Monday, 22 June 2009

The Greenhalgh Vision of the Future

The Leader of Hammersmith and Fulham Council, Stephen Greenhalgh, has written a policy paper for the right wing think tank, Localis, that starkly outlines his draconian vision of the future for social housing. We will shortly publish a summary of this paper. In the meantime read it carefully and don't be fooled by the glossy attempt to present supposedly inclusive housing solutions. If he has his way our hard earned legal rights will be swept away to afford unprecedented power to landlords. Security of tenure will be replaced by a two month notice period. And any right minded person will understand that in London, with sky high property prices, few real opportunities for secure and affordable housing will be open to ordinary working people. More likely we will be bussed in from the suburbs to service the privileged minority in the City and bussed off out again at the end of the day!

Councillor Greenhalgh's questionable intent and starring role in the video of his confrontation with angry residents has drawn the attention of the Guardian writer Dave Hill's blog.

The Greenhalgh paper states that:
"Today social housing has become welfare housing where both a dependency culture and a culture of entitlement predominate."
How insulting to those of us who strive to work hard and provide for ourselves and our families - and likewise to those living through difficult times that are thankfully made a little easier by the kind of help that we would all hope for at such times.

One of our group was featured in the Shepherds Bush and Hammersmith Gazette on June 12th in the 'My Hammersmith' feature. Click on the article to read it. You'll probably notice that she sounds like an ordinary kind of person - hard working, community minded, motivated, football-loving - not the dependent, work-shy caricature they'd have you believe us to be.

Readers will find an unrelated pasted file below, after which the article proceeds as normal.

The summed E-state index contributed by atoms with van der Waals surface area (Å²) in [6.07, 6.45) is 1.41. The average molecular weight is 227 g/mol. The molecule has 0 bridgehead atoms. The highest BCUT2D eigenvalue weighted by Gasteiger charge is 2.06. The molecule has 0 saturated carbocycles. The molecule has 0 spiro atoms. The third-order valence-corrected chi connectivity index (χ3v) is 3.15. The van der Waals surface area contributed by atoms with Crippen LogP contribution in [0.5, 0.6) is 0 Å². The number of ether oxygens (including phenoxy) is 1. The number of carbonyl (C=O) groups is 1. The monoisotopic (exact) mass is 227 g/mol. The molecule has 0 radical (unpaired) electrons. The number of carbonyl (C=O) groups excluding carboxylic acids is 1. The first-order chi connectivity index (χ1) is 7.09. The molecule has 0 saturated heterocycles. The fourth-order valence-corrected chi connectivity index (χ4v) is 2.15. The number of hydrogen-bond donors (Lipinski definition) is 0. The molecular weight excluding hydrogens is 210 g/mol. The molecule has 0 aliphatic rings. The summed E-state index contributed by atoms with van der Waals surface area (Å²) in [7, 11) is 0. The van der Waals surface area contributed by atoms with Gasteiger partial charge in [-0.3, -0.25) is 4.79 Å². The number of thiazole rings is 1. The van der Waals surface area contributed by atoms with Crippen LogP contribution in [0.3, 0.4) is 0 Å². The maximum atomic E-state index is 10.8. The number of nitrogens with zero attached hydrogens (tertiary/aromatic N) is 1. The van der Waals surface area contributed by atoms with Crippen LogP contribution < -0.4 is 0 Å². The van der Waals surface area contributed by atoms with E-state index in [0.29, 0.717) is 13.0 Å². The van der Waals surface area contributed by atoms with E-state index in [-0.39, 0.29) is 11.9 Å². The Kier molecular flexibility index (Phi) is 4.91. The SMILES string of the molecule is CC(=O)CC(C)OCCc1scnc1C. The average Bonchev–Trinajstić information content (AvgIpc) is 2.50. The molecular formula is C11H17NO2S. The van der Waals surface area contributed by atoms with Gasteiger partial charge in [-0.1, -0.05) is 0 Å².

Undoubtedly there are estates around the country that need drastic improvement and communities that need change for the better, supported by possibly radical but equally compassionate interventions. However the answer is most definitely not to sweep the good ones away. Ours has been described as 'prime real estate' by commentators - can this really be coincidence?

Stephen Greenhalgh supposedly believes that:

"A decent neighbourhood is a place where people want to live and they have pride in. At the heart of a mixed and sustainable community is a mix of people with different income levels, at different life stages and with different occupations who occupy their homes on a mixture of tenures but where no single tenure predominates."
This is us. So why blow us apart? What could possibly be in it for you?

1 comment:

  1. From a subjective point of view this seems like the conservatives are trying to facilitate gentrification within H&F. The whole point of social housing is that it is protected and provided for those that need it. By forcing a 'mix of different incomes' you would start the ball rolling on gentrification and poorer people wont be able to afford living in H&F not considering London's already high property prices.